Friday, May 30, 2014

The One Discussion Missing In The Elliot Rodgers Saga?

Yes, everyone is talking about the Santa Barbara Massacre and the young man behind it, who ended up killing himself.
His name was Elliot Rodgers.
Mr. Rodgers was clearly one very, very troubled young man. He pretty much hated himself and took that out on the women that he claimed rejected him when he believed himself to be God's gift to the fair sex.
Mr. Rodgers said so himself in a rambling, 140 page "manifesto". And if that was not enough, he went on You Tube to talk about the "Day Of Retribution" in which Mr. Rodgers essentially lays out his case as to why his deluded delusions have to take place.
I will admit that I have not and will not read the "manifesto" nor watched any of the videos he uploaded. If you choose to, I have linked them for your perusal.
There have been a lot of reasons bandied about as to why it happened. Misogyny. Bad family background. Parents divorced. Spoiled brat. And many more.
One thing that is missing in the conversation is this.
What was Elliot Rodgers' relationship with God?
From all that I have tried to read on the internets, it appears that Mr. Rodgers did not have a relationship with a monotheistic God. Nor of the gods of Eastern religions such as Buddhism or Hinduism.
He was a young man that did not have a relationship with God.
I am not saying that a relationship with God, particularly in the Christian sense and idea, would have absolutely stopped Mr. Rodgers from carrying out his evil act. And make no mistake. It was evil.
But all the secular therapy did not help. His parents did not help by attempting to spoil him to probably ease his pain. Yes, they knew Mr. Rodgers was probably going to do something and alerted the police in Isla Vista, California. But the police seemed to not be exactly overly concerned and did a minimal welfare check on Mr. Rodgers.
I want to focus on the God aspect of this saga.
I hate to give it any credit that appears to be giving any publicity one way or the other, but there is no choice. We can not have the conversation without discussing the event.
From all that I have read on and about Mr. Rodgers, he was thoroughly obsessed with and about himself. Me, me, me. I. I. I. You get the idea.
For the sake of discussion, I will stipulate that God is the general Christian understanding and write about it from that perspective.
Having a relationship with God, through accepting Jesus Christ as my Lord and Savior, has been the most wonderful period of my life. As I near 50 years on God's green earth, I became a card-carrying Christian when I was 27 years old. Having that relationship has seen me through some rough patches in my life. In fact, it is why I have not consumed adult beverage in 22 years. Yeah, I know, a big revelation. But I am only writing about it to show that because I asked God in my life in a bad time, my life turned around.
Now, back to Mr. Rodgers.
From all accounts that I have read, Mr. Rodgers did not have a relationship with God nor did his parents, who divorced when he was still a child. In fact, according to The Blaze, Mr. Rodgers resented his father, a Hollywood director, Peter Rodgers, for producing a movie about God called Oh My God. Peter Rodgers basically hawked their home to make it and young Mr. Rodgers was none to pleased about it and wrote this in his infamous "manifesto":

“If only my failure of a father had made better decisions with his directing career instead wasting his money on that stupid documentary.”

And if you read the link, Peter Rodgers did have a bug in his rear end about organized religion.
Peter saw negativity and thus Elliot was even more negative about religion.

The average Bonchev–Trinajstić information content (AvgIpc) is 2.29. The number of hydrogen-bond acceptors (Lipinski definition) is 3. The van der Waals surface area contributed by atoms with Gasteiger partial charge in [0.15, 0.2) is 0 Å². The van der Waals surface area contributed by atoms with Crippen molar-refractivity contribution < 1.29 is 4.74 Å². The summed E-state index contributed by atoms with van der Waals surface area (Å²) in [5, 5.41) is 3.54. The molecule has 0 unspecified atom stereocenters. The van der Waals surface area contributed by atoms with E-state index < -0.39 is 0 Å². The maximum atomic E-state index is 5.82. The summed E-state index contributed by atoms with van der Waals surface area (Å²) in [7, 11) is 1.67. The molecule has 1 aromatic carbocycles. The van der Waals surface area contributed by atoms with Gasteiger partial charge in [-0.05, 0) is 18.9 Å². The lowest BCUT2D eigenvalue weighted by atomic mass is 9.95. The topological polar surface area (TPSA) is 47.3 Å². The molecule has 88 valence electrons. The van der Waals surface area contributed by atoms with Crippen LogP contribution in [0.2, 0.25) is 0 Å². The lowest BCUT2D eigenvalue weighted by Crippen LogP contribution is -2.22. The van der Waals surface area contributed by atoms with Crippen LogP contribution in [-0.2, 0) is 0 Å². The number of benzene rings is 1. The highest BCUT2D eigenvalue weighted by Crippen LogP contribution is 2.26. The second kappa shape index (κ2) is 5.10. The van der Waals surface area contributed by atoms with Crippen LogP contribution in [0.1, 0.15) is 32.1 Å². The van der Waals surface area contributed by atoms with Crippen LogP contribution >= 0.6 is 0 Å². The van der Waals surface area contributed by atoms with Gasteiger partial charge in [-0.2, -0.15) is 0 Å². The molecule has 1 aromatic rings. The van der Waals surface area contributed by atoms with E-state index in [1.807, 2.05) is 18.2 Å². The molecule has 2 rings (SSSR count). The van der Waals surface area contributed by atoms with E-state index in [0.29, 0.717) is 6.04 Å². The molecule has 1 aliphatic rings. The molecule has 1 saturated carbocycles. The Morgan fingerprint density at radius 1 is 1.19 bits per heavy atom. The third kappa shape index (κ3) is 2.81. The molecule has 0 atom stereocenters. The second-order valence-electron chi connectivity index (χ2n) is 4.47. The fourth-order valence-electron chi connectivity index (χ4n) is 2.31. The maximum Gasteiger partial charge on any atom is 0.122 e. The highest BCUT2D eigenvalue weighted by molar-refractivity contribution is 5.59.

Yet it appeared that thousands of dollars were spent with psychiatrists, psychologists and therapists and he Elliot only got worse. Because Peter saw nothing good about organized religion.
But think about this for a moment.
What if dad was open to the possibility of Elliot going to church? Being involved with a good youth group and a good youth pastor? What if instead of throwing away money on doctors and drugs, Elliot could have had a chance to make a connection in that church? In that youth group? Or with a good youth pastor?
Let's face it, Elliot Rodgers had a lot of problems and one of them was something that almost all American high school males do through at some point in their life.
The issue for Elliot is that he was in the throws of puberty and, to be blunt, a horny guy. Yet he did not connect with the fairer sex. I guess that he thought his background would make the gals just fall over each other to be with him. And have sex. Sex was constantly on his mind. Again, most American high school males have that as well. puberty and alienation are a toxic combo.
So how would God fit into this picture?
Because God takes us as we are. Broken. Confused. Scared. Wanting answers. Once a person wants a relationship with God, as a Christian, they can accept Jesus. And that combined with studying the Holy Bible and being able to share openly, people in the same boat (and there are many) could have helped him have better worth of himself. And had he had better worth of self, his rather bizarre outlook about girls, then women, and sex might have not gotten worse. It might not have gotten to the point that he would write a 140 page "manifesto" and make You Tube videos essentially telling the world what he was going to do.
My thought is what harm would that have done? It might, and I do stress might, have been better than head shrinkers and drugs. And it might have also been a help that his parents or one of his parents was active in church as well. It would show as it usually does that they are trying to be good, God-fearing people trying to do the right thing. And especially with their children. At the very least, the parents, especially Peter, should not have been so negative about religion. There are so many positive aspects of religion. Even people raised in the church as my friend and fellow blogger Social Extinction, who turn against God and do not believe in him do at least gleam something from all those years in Roman Catholic catechism. At some level there is the knowledge of right and wrong that Mr. Social Extinction knows and believes in and that had to come from his faith.